What do you do now?
I am an artist. An emotional autobiographer. I create work that is agnostic of medium. I choose media reactively, as a tool. I collaborate, I learn, I experiment, and I seek to communicate my story. I am a self-teaching artist.
Where are you from?
What is the arts community like there?
I have always been outward looking. I’ve never considered myself tethered to geography. My understanding of an arts community was always more global than my immediate surroundings.
Has where you come from shaped what you do in the arts today?
My geography has not shaped me. My experience has. My global curiosity led me beyond my hometown. I sought global experiences. That of history, ruins, architecture and archaeology, fashion and literature.
The exception is perhaps now, I feel tethered to my studio and home in Jackson Hole, Wyoming. My most recent bodies of work are literally rooted in the landscape there. They take place in the land. I get to experiment with the chemistry of where the human meets the natural. The inflection point between daylight and dusk, etc.
What is the best piece of advice you can give about working in the art world?
Do not allow anyone to dictate your creativity or direction. Assume total freedom. This may put you outside the prescribed box. You may need to claw your way, but this is where meaning is made. Reject a rote career trajectory or the dogmas of the traditional career path.
What is one of your greatest accomplishments in your career so far?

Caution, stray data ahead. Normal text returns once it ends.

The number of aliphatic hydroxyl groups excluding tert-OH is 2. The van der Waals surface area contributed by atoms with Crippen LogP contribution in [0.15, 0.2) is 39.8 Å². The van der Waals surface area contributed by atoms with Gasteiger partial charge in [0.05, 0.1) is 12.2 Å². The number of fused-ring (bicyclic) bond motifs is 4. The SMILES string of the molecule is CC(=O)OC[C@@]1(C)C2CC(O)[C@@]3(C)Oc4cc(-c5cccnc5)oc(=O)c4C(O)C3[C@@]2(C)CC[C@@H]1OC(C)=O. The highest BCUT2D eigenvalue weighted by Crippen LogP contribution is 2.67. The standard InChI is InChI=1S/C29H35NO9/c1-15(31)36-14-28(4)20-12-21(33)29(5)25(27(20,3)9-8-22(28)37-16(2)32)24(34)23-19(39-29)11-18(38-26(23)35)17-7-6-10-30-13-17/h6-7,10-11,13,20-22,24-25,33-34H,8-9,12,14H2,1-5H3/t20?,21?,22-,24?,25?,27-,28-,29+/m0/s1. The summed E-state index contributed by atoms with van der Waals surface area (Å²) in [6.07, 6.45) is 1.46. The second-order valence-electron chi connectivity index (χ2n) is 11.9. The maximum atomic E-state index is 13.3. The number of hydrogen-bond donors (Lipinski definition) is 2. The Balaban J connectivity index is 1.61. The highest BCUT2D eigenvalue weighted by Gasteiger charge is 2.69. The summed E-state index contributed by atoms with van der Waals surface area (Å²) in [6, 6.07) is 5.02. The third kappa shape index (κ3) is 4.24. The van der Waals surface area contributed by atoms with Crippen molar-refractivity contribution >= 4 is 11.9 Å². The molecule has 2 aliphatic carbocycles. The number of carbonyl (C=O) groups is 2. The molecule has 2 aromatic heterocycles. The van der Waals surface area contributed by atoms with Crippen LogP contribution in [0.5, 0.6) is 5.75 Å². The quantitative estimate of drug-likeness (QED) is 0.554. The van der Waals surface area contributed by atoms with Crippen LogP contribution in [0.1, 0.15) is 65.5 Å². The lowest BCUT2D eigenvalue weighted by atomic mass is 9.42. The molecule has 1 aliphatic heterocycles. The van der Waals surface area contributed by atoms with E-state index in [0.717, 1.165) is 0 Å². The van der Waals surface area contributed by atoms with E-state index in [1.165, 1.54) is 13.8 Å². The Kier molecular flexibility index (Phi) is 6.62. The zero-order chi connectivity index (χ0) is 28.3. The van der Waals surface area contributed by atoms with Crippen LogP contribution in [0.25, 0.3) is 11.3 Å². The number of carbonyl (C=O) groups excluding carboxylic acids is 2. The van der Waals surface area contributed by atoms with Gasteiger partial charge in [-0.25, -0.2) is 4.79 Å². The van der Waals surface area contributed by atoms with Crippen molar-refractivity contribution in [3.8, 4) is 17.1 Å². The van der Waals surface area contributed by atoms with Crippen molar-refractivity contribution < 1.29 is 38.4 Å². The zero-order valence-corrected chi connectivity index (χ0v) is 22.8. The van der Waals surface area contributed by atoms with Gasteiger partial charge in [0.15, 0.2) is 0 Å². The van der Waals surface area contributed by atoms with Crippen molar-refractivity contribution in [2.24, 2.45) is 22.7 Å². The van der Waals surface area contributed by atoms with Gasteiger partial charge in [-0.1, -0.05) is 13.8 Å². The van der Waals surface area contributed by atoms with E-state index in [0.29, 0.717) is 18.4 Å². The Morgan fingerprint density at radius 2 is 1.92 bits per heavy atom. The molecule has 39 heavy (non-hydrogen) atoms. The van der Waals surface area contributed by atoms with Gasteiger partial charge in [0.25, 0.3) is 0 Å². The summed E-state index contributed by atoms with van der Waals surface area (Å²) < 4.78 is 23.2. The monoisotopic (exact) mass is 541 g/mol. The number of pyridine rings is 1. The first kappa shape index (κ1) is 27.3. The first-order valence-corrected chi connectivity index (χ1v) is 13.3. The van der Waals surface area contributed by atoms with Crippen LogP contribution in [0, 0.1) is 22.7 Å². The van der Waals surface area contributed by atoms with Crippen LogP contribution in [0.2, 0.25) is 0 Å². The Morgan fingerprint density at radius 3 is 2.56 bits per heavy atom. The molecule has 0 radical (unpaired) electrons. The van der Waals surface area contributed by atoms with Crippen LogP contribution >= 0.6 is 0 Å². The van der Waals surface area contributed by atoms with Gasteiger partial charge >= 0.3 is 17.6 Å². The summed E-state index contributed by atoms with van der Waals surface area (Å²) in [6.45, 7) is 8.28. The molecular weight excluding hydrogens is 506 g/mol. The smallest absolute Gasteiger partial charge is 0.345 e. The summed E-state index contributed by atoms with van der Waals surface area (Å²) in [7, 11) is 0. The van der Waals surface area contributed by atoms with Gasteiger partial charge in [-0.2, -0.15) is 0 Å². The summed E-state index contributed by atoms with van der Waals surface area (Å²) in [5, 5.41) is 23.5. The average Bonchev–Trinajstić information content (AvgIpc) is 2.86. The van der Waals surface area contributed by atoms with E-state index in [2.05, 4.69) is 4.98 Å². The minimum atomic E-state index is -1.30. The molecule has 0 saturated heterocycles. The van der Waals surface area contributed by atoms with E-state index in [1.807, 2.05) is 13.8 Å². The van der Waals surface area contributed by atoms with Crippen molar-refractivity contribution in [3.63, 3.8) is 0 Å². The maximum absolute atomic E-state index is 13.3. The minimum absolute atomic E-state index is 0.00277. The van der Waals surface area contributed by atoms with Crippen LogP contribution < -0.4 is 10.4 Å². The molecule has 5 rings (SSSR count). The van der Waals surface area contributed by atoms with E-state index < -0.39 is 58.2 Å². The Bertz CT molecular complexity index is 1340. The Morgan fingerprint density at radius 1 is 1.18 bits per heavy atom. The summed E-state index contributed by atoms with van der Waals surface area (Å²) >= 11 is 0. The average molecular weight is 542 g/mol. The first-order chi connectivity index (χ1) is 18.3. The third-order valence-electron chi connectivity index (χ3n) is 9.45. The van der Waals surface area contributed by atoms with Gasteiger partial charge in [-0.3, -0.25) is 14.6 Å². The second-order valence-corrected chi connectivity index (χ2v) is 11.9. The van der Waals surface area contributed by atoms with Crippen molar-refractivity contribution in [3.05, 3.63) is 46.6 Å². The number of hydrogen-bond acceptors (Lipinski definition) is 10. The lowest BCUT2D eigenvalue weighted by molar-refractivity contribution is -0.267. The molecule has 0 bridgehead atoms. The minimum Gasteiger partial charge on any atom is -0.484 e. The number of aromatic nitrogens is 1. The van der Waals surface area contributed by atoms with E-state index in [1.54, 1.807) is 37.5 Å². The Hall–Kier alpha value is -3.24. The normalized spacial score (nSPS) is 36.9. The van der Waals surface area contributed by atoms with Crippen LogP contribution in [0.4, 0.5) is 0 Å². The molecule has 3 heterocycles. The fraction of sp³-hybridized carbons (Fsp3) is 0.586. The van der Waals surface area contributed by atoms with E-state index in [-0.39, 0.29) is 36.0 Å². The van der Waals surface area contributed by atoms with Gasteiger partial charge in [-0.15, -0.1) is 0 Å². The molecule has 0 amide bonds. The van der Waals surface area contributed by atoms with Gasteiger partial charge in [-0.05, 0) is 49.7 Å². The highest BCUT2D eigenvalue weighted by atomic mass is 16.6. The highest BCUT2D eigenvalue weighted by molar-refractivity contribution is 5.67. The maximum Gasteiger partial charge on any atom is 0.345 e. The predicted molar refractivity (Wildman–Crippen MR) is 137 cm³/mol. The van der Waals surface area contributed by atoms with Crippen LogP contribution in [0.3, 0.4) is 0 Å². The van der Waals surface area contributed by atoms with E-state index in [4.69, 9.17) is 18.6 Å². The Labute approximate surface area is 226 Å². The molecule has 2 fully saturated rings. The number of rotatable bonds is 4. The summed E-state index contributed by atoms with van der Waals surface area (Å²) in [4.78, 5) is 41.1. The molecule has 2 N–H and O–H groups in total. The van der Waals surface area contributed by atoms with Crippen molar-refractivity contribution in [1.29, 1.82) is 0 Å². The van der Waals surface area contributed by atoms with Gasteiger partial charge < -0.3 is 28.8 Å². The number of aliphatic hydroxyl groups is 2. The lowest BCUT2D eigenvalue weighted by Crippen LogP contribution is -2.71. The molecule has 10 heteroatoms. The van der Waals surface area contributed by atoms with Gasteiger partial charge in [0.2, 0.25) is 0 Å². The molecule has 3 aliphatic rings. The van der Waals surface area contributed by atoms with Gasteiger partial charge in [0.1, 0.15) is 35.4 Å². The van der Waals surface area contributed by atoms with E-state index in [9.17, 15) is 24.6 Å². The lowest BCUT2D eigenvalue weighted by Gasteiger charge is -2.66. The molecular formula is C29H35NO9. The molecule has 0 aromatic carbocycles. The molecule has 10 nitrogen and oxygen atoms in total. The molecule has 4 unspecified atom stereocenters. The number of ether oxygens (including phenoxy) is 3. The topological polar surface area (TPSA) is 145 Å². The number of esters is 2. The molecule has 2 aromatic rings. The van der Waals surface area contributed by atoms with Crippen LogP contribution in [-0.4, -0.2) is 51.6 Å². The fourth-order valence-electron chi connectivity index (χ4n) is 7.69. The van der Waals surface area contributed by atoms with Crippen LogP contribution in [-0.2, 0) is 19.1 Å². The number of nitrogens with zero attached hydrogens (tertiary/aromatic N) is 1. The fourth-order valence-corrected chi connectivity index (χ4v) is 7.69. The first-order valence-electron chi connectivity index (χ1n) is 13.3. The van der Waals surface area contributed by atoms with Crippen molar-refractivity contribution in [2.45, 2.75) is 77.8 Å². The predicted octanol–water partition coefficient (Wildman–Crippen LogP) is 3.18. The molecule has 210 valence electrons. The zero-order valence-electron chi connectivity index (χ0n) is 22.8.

Every little step, every little victory, even the failures. These are all accomplishments.
A tangible moment was when I was invited to donate a work — a small neon sculpture — to the Watermill Center’s summer benefit. A couple mentioned to me that they had seen my neon sculpture, I Can Feel, previously and had wanted to experience more of my work in person. It was the first time I acknowledged that my work lived independently of me. That people had been exposed to my practice and were having a sort of intellectual critique of my practice beyond my immediate grasp.
What has been a challenge for you?
I’m challenged everyday by the fact that I do not fit the traditional art world model. I do not hold an MFA, I have not experienced those mentor/mentee relationships in a formal way, and while my creative resources abound, I have never belonged to a specific artistic community.
It is a dual edge sword. Freedom is a gift, but I confront frustration when my CV becomes a hindrance in more traditional art world application processes, such as for residencies or juried exhibitions.